There is no right way to lose weight, but there are plenty of wrong ways, and what's right for one person is almost certainly wrong for another.
A few weeks ago I got into a gentle and congenial Twitter spat with Rebecca Scritchfield. Rebecca is a registered dietitian, and she's a great fan, and an expert practitioner, of intuitive eating -- using inner cues, not calories, to help guide dietary choices.
Me? I don't intuit my eating as well as Rebecca and so I food diarize every last ounce of food that goes into my mouth. Rest assured, I'm not pathological about it. I don't use my food diary to judge what I've eaten, instead I use it to help guide what I eat, and I teach my patients to do the same. To me, looking at the calories when I eat is akin to looking at price tags when I shop -- and just like price isn't the only consideration when shopping, neither are calories the only consideration when eating. We use food in our lives to both celebrate and comfort, and consequently caloric literacy definitely doesn't always lead to low-calorie choices.
Our gentle spat began when I retweeted one of Brian Wansink's tweets. In case you don't know Brian, he's a brilliant researcher based out of Cornell whose life's work (and his bestselling book) revolve around mindless eating. His latest research found that consuming crackers from 100 calorie packs vs. large bags, cut consumed calories by 25%.
In my Twitter discussion with Rebecca, I had noted that food diarizing protects against mindless eating by allowing for the use of calories in decision making.
Rebecca pointed out that you don't need to count calories to eat mindfully, and that there were other ways of journaling.
So who's right?
Should you intuitively eat, or should you count calories?
And looking at an even larger picture, should you do low-carb, slow-carb or low-fat? Should you include cheat days or no-cheat days? Should there be forbidden foods, or should everything go? These questions could go on and on.
The National Weight Control Registry, the world's largest prospective study of folks who have been successful with long-term weight management, keeps track of the means with which people lost prior to their registration. There's no doubt about it, those folks are good at weight management, with the average registrant having lost about 65 pounds, keeping it off for more than five years. What the Registry has taught us is that while there are some behaviours that are shared by a large majority of registrants (like eating breakfast and exercising), there is also tremendous variety in the registrants' weight management approaches.
Checking in with Amazon.com just now, I found 64,231 titles with the word, "diet" in them. And frankly, they probably all 'work.' Of course classic dieting, under-eating and over-exercising, while likely to lead you to a temporary result, is far less likely to get you into the Registry. Instead you need to actually like your life or you're very unlikely to keep living (or weighing) that way.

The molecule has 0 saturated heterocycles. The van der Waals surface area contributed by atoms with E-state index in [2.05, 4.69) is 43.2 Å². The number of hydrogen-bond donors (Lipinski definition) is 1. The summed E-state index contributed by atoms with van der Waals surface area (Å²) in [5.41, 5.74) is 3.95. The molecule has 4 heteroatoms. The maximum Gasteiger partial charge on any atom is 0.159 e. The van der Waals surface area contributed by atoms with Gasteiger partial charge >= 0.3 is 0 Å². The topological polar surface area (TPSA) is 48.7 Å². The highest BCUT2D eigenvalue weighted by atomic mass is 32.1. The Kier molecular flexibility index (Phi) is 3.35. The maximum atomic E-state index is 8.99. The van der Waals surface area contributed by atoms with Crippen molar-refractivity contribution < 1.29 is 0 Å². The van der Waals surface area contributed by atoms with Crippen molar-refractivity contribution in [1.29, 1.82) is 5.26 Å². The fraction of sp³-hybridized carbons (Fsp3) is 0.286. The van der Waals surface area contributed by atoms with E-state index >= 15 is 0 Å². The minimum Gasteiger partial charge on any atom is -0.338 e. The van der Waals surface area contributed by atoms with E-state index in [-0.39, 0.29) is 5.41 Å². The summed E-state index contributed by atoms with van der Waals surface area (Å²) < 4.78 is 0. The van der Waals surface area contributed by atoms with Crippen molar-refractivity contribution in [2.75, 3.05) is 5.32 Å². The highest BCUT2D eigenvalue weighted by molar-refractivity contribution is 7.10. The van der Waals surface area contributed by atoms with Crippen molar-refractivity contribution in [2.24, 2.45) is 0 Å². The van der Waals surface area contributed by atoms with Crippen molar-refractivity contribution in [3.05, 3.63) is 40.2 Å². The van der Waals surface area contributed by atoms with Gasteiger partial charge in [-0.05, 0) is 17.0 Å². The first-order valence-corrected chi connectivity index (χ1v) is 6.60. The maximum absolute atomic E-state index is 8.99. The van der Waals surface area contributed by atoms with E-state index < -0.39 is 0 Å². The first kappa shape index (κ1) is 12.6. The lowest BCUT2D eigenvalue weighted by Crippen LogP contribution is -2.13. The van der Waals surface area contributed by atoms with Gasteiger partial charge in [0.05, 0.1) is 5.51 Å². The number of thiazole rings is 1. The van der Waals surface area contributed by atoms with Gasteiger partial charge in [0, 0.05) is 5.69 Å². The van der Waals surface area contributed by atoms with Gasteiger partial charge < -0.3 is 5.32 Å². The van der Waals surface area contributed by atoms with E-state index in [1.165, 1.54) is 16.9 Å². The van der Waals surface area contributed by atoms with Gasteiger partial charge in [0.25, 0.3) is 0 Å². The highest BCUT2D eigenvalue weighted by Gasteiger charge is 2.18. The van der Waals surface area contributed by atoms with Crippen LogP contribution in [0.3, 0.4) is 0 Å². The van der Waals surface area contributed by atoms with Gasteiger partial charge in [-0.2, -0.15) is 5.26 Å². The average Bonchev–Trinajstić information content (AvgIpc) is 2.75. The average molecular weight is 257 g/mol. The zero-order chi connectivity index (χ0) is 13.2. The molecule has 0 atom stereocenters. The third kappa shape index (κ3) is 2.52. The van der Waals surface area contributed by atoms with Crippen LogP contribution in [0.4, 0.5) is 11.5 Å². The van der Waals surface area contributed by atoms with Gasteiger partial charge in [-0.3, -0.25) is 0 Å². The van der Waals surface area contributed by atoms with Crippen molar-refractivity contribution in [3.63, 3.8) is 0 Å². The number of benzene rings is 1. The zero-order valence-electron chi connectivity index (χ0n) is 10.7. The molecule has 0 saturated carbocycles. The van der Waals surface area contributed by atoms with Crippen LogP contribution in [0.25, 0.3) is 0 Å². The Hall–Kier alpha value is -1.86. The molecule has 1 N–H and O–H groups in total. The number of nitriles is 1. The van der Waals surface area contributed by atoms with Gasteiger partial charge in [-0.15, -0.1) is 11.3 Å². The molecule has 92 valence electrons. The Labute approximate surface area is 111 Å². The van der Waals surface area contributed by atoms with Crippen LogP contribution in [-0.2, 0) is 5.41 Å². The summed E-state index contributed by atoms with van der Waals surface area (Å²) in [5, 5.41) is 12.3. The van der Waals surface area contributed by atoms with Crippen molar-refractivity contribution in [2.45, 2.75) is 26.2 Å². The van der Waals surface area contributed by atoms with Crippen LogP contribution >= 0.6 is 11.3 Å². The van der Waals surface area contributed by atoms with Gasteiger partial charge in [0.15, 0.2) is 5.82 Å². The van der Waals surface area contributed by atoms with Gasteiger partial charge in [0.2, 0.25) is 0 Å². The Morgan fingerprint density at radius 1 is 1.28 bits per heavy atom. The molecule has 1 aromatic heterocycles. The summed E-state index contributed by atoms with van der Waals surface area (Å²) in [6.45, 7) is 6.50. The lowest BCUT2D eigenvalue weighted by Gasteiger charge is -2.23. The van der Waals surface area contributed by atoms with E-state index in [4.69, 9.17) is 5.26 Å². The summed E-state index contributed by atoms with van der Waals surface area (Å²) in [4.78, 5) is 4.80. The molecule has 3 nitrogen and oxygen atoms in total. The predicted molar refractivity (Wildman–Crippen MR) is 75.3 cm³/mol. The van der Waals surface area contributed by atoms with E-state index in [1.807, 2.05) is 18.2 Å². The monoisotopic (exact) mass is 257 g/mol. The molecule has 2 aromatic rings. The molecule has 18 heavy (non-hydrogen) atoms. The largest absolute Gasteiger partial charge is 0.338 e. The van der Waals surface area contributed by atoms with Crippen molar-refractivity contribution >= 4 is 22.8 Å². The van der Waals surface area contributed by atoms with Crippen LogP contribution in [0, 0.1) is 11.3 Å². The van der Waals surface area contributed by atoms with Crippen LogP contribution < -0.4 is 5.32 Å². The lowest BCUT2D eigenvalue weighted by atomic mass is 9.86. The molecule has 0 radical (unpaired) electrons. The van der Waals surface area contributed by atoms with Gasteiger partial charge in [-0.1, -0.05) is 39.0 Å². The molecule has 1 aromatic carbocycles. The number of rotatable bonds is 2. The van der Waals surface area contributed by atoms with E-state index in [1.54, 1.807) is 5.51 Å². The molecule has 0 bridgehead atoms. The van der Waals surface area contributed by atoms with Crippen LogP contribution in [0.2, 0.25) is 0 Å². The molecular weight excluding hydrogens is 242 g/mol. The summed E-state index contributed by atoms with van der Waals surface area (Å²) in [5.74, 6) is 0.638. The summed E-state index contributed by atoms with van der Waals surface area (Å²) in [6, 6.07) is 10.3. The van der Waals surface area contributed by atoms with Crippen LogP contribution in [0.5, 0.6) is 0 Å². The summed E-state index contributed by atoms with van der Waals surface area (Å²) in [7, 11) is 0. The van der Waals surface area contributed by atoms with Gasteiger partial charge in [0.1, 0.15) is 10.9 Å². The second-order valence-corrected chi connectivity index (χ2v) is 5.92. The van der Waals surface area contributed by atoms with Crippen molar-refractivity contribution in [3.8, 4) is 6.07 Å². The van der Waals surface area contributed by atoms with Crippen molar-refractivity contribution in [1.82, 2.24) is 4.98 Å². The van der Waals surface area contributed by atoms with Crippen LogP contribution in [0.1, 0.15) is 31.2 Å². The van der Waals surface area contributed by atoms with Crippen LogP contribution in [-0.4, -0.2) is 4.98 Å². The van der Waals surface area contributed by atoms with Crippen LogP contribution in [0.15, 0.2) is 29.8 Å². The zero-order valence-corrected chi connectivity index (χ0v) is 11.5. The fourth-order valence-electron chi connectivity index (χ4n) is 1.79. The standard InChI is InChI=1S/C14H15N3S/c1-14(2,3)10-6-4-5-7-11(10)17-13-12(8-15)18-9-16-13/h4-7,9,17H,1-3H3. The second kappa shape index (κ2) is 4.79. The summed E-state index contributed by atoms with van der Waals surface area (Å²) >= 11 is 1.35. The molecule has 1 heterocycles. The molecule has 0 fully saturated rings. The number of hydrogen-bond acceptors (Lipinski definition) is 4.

It's about living the healthiest life that you can enjoy, not the healthiest life that you can tolerate, because if your life is simply tolerable, you're not likely to keep living that way. To take an extreme example, while becoming a teetotaling, vegan, shut-in, marathon runner might well help you to manage your weight, is that a life you'd be willing, or even able, to live with forever?
Remember, too, that weight is a complex reflection of literally dozens of different variables. Some will indeed be within your control, while others won't. Therefore in regard to change, while I'm certain that there will be some things in your life that you can change to help manage your weight, I'm equally certain that there will be some things in your life, affecting your weight, that you either won't be able, or won't be willing, to change.
Consequently all of those numbers that come out of scales -- weight, body mass index, body-fat percentage -- none of them are particularly useful. I could use them to talk about your risk of developing weight-related medical conditions, but I don't bother, at least not in a counselling context as I don't find the fear approach to be helpful. You could use the numbers as calls to action -- to decide that you're going to do something. But what neither of us, and frankly no one should do, is use those numbers to set goals. The only goal that's fair to set is to live the healthiest life that you can enjoy.
Because there's simply no point in you trying to live a life you can't sustain. While you may not reach some table's definition of 'ideal,' is there anything other than weight in your life where you consider 'ideal' to be your goal? Why is it that every other area of your life you're rightfully proud and satisfied with your personal best? Why isn't your personal best good enough weight wise?
So what should you do? Whatever works for you. Whatever you can honestly see yourself doing for the rest of your life, and therefore the answer to the question as to whether Rebecca or I was right with our approach to dealing with mindless eating -- both of us and neither of us. The answer would all depend on the individual we were counselling.
If there were one right way, we'd all be doing it.
Dr. Yoni Freedhoff, MD is known as a "nutritional watchdog" for his advocacy efforts for improved public policies regarding nutrition and obesity. He is the founder and Medical Director of the Bariatric Medical Institute, dedicated to the (nonsurgical) treatment of overweight and obesity since 2004, and his personal website, Weighty Matters, is ranked among the world's top health blogs.